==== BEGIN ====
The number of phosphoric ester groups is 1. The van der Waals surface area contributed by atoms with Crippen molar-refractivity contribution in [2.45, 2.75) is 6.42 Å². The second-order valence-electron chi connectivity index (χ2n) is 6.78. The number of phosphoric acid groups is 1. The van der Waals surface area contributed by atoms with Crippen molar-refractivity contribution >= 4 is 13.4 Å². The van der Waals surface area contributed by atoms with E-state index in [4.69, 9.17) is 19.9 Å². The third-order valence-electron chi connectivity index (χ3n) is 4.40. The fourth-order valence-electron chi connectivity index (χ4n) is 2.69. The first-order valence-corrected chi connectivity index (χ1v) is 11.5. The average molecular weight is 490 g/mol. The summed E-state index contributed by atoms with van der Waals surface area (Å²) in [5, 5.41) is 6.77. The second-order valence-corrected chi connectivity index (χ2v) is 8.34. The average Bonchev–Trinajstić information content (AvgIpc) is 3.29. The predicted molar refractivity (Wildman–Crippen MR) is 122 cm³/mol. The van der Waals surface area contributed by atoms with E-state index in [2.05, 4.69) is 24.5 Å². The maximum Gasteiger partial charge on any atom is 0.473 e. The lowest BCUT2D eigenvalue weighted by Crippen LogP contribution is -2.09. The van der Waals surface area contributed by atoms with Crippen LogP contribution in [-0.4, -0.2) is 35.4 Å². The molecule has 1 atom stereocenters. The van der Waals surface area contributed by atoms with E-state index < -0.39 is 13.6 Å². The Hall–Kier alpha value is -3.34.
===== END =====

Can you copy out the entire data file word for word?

The number of phosphoric ester groups is 1. The van der Waals surface area contributed by atoms with Crippen molar-refractivity contribution in [2.45, 2.75) is 6.42 Å². The second-order valence-electron chi connectivity index (χ2n) is 6.78. The number of phosphoric acid groups is 1. The van der Waals surface area contributed by atoms with Crippen molar-refractivity contribution >= 4 is 13.4 Å². The van der Waals surface area contributed by atoms with E-state index in [4.69, 9.17) is 19.9 Å². The third-order valence-electron chi connectivity index (χ3n) is 4.40. The fourth-order valence-electron chi connectivity index (χ4n) is 2.69. The first-order valence-corrected chi connectivity index (χ1v) is 11.5. The average molecular weight is 490 g/mol. The summed E-state index contributed by atoms with van der Waals surface area (Å²) in [5, 5.41) is 6.77. The second-order valence-corrected chi connectivity index (χ2v) is 8.34. The average Bonchev–Trinajstić information content (AvgIpc) is 3.29. The predicted molar refractivity (Wildman–Crippen MR) is 122 cm³/mol. The van der Waals surface area contributed by atoms with E-state index in [2.05, 4.69) is 24.5 Å². The maximum Gasteiger partial charge on any atom is 0.473 e. The lowest BCUT2D eigenvalue weighted by Crippen LogP contribution is -2.09. The van der Waals surface area contributed by atoms with Crippen LogP contribution in [-0.4, -0.2) is 35.4 Å². The molecule has 1 atom stereocenters. The van der Waals surface area contributed by atoms with E-state index < -0.39 is 13.6 Å². The Hall–Kier alpha value is -3.34.